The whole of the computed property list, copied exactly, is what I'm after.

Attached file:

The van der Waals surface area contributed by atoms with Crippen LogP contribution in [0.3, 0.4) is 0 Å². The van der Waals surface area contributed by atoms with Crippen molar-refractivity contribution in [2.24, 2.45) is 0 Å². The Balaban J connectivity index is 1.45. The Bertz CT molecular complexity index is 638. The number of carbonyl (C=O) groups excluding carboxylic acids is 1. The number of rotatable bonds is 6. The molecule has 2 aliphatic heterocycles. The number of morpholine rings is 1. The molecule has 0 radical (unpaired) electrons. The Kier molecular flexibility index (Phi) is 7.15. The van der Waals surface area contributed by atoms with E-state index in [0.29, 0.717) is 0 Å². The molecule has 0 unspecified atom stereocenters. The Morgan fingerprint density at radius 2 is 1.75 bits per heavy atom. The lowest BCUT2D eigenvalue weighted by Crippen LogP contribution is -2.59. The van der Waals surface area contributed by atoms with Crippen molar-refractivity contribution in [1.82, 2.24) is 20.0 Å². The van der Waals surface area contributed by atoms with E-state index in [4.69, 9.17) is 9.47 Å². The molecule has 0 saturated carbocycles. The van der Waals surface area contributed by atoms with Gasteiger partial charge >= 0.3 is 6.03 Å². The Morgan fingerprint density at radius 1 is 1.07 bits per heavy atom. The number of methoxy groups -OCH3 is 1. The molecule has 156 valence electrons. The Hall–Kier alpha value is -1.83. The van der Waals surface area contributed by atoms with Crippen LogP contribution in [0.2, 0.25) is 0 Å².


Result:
The van der Waals surface area contributed by atoms with Crippen LogP contribution in [0.3, 0.4) is 0 Å². The van der Waals surface area contributed by atoms with Crippen molar-refractivity contribution in [2.24, 2.45) is 0 Å². The Balaban J connectivity index is 1.45. The Bertz CT molecular complexity index is 638. The number of carbonyl (C=O) groups excluding carboxylic acids is 1. The number of rotatable bonds is 6. The molecule has 2 aliphatic heterocycles. The number of morpholine rings is 1. The molecule has 0 radical (unpaired) electrons. The Kier molecular flexibility index (Phi) is 7.15. The van der Waals surface area contributed by atoms with E-state index in [0.29, 0.717) is 0 Å². The molecule has 0 unspecified atom stereocenters. The Morgan fingerprint density at radius 2 is 1.75 bits per heavy atom. The lowest BCUT2D eigenvalue weighted by Crippen LogP contribution is -2.59. The van der Waals surface area contributed by atoms with Crippen molar-refractivity contribution in [1.82, 2.24) is 20.0 Å². The van der Waals surface area contributed by atoms with E-state index in [4.69, 9.17) is 9.47 Å². The molecule has 0 saturated carbocycles. The van der Waals surface area contributed by atoms with Gasteiger partial charge >= 0.3 is 6.03 Å². The Morgan fingerprint density at radius 1 is 1.07 bits per heavy atom. The number of methoxy groups -OCH3 is 1. The molecule has 156 valence electrons. The Hall–Kier alpha value is -1.83. The van der Waals surface area contributed by atoms with Crippen LogP contribution in [0.2, 0.25) is 0 Å².